I've got a question pertaining to campaigns. I get that during a quest, the heroes get to know everything about that quest (I've only broken this rule on the interlude to make Zachareth's entrance dramatic; I'm OLing by the way), though I'm wondering how far that knowledge extends. I've started to dominate our campaign, so I've just given the campaign book to my players and they're scouring each quest to decide what one they want to do next, but it seems like this kind of takes out the fun of storytelling that comes with a campaign, especially the first time you go through it.
Descent is a competitive board game, it's not an RPG. Granted it has a strong story element and is very "theme heavy", but the purpose of the game is not storytelling, it's dice rolling. If this is your first time playing Descent, that might take some getting used to. Newbie heroes often suffer in performance from trying to do "standard RPG things" like clear all the monsters from one room before moving to the next, or insisting on going for all the treasure on the board. Once they learn to focus on their objectives, they get better.
The "Public Information" box at the start of the quest guide says that all quests are written with "the assumption that all players know all the rules and victory conditions" so if you wanted to be anal about it, you could just make a point of reading out all the rules for every quest that is currently available to them before asking them to pick one to play. (ie: Tell them all the mechanics but keep the fluff text secret.) I would be inclined to call that rules lawyering though (somewhat ironically.)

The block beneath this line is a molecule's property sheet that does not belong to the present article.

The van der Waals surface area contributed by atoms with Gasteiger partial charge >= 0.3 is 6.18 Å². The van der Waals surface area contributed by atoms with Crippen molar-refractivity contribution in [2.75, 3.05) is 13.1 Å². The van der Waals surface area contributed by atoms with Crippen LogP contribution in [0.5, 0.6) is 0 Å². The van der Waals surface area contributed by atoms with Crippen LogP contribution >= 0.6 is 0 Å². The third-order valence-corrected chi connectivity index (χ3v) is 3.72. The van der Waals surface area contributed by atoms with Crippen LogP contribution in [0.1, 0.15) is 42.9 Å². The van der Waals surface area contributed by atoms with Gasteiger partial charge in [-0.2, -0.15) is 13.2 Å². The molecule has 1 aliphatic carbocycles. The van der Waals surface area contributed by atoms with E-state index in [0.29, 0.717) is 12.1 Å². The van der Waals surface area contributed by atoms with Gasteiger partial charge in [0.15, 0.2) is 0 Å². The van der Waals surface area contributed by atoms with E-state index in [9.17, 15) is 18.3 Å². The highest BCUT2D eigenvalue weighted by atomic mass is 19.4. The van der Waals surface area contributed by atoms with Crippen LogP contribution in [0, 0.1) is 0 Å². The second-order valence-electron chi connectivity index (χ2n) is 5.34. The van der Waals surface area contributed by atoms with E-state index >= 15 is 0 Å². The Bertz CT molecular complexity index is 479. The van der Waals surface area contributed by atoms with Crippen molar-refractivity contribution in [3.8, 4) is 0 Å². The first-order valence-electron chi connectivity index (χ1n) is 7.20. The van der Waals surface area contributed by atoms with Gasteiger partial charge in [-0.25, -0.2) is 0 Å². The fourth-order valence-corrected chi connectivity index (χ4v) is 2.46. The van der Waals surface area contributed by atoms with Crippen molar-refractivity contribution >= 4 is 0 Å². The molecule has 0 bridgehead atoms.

That said, other posters have made a very valid point about the fact that sometimes one person can misinterpret the rules that are written, and actually letting everyone see the quest guide does help to prevent that situation. It's easier to let them read the guide than to read out everything aloud yourself, and at the end of the day there aren't really any "surprises" in 99% of the encounters. Once the map is set up, everything that's known is known to all and anything that's hidden is hidden from all. Looking at the quest guide won't really spoil much of anything.
Having gone through similar emotional experiences when getting into First Edition Descent, I find that it helps to draw a distinction between the story that is told in the fluff text and the story that unfolds in the actions of the players. The former is static and quickly forgotten before the next play. The latter is everlasting and it changes with every game
Thanks for the feedback. I do own 1st edition, and I am being influenced as well by PnP-style thinking a little in my desire to have the games be competitive and well-informed, while also allowing the players to experience the story as it unfolds.
As I said, once a quest is selected, I don't have much trouble showing the players the quest guide, nor did I from the start. The only thing I changed recently was letting them see all the details for all the quests and pick the next one based on that (if it's a competitive game, why should I let them favour the ones they think they can win?).
Granted, they do have the problem of not having really adapted to the Descent mode of thinking, and until recently they've gotten skills that favour dealing large damage to single targets instead of board and condition management, and I've punished them for it.
I suppose I'm mainly looking here for when the public information box applies: pre-quest-selection or post-quest-selection, and I'm just complicating the discussion by bringing up the circumstances.
Steve-O is of the mind that everything is open ever, and that's probably what I should continue working with. I'm interested in seeing what others think though.